World Science Festival Brisbane will bring the latest scientific innovations and discoveries from around the world to the River City next March.

World Science Festival Brisbane made its debut this year, and will return to Queensland Museum in 2017 as part of a six-year deal with World Science Festival in New York.

Direct from the New York festival, the main event will see World Science Festival co-founder Professor Brian Greene host a spectacular discussion on gravitational waves.

The game-changing 2015 discovery that finally confirmed Albert Einstein’s century-old prediction will be discussed by a stellar panel, including former Laser Interferometer Gravitational-Wave Observatory (LIGO) director Barry Barish, for the Gravitational Waves: A New Era of Astronomy Begins event.

Guests will also have a chance to explore the Large Hadron Collider, the world’s biggest and most powerful science experiment, in Collision: A Walk Through the World of Hadron, featuring a discussion with international guests like particle physicist Dr Harry Cliff, the in-house physicist and curator of the Hadron Collider exhibition at London’s Science Museum.

Unveiling the program yesterday, Queensland Museum CEO and Director Professor Suzanne Miller said the 2017 festival will include a mix of free and ticketed performances, debates and demonstrations.

“The World Science Festival Brisbane is so successful because it takes science out of the labs and into the streets, connecting and inspiring people of all ages,” Professor Miller said.

“Following the success of our regional program in 2016, World Science Festival Brisbane will again visit Chinchilla and Townsville, with new programs in Gladstone and Toowoomba.”

Other festival highlights include Ocean Action, which will delve into the downward spiral of our oceans since the industrial revolution and how science can save them.

We Don’t Know What We Don’t Know: Big Science, Big Rewards will welcome science luminaries to discuss the risks, rewards, discoveries and challenges of a long-term approach to investment in scientific endeavour.

From the present day to a glimpse into our future, Towards 2050: Renewing Energy Expectations looks at if (and how) the world could be powered entirely by renewable energy within the coming decades, while The Future is in Good Hands showcases four of the brightest teenage minds in the world. Introduced by Australia’s Nobel Laureate Professor Brian Schmidt, these extraordinary young people will come together for the first time to discuss the science of tomorrow and their hopes for humanity.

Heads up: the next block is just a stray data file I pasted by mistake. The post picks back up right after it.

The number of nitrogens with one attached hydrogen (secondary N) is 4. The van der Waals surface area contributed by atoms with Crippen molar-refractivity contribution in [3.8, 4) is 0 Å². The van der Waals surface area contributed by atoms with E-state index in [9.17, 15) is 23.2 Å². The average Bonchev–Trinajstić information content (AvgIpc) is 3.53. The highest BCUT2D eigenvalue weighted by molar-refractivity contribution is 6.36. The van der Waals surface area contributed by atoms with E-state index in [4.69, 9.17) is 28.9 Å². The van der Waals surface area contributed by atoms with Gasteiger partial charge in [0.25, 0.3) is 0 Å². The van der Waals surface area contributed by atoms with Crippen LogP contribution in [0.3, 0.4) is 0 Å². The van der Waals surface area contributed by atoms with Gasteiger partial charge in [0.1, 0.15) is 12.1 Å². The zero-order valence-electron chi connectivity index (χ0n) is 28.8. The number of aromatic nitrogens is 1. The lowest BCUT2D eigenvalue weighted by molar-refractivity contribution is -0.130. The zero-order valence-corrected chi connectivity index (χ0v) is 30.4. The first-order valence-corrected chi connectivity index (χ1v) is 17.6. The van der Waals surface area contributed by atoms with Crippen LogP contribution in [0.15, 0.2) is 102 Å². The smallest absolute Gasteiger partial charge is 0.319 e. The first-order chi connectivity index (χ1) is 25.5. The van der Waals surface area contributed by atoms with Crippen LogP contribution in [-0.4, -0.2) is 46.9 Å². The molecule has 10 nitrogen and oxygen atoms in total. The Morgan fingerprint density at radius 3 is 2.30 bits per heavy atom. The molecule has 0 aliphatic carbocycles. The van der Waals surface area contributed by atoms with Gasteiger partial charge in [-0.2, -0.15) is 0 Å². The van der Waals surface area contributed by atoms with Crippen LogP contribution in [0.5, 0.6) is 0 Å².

The Hatchery: Showcasing and Supporting Turtle Conservation, one of the most popular events at last year’s festival, will return to give visitors another chance to view baby loggerhead turtles hatching from eggs that are incubated onsite and timed to emerge during the festival.

Playwright Nick Payne’s critically acclaimed play, Constellations, will be performed in Brisbane from Thursday 9 March to Sunday 9 April. Two special performances will be followed by an on-stage conversation between Payne and World Science Festival co-founder and physicist Professor Brian Greene.

Of course, you aren’t legally allowed to have a science-themed event in Australia without Dr Karl, so he’ll be on hand to take audiences on a rollercoaster ride through the ‘badlands’ of science in Extreme Moments in Science with Dr Karl.

World Science Festival will also have its first guest curator in 2017. The University of Queensland Provost, Professor Aidan Byrne, will draw on his experience as a renowned physicist and CEO of the Australian Research Council to advise on the 2017 program, which will continue to be rolled out over the next few months.

“I am very excited about my role as Guest Curator for next year’s program,” said Professor Byrne.

“Science typically happens behind closed doors, and we scientists often forget how vital it is to tell people about the important work we’re doing.

“Queensland scientists are world leaders in many areas, and this wonderful event will provide many opportunities for them to wow us with their interesting and impactful research.”

World Science Festival Brisbane will be held at Queensland Museum from Wednesday 22 March to Sunday 26 March 2017. Regional displays and workshops will be held in Gladstone, Toowoomba, Townsville and Chinchilla throughout March. For more information and tickets, visit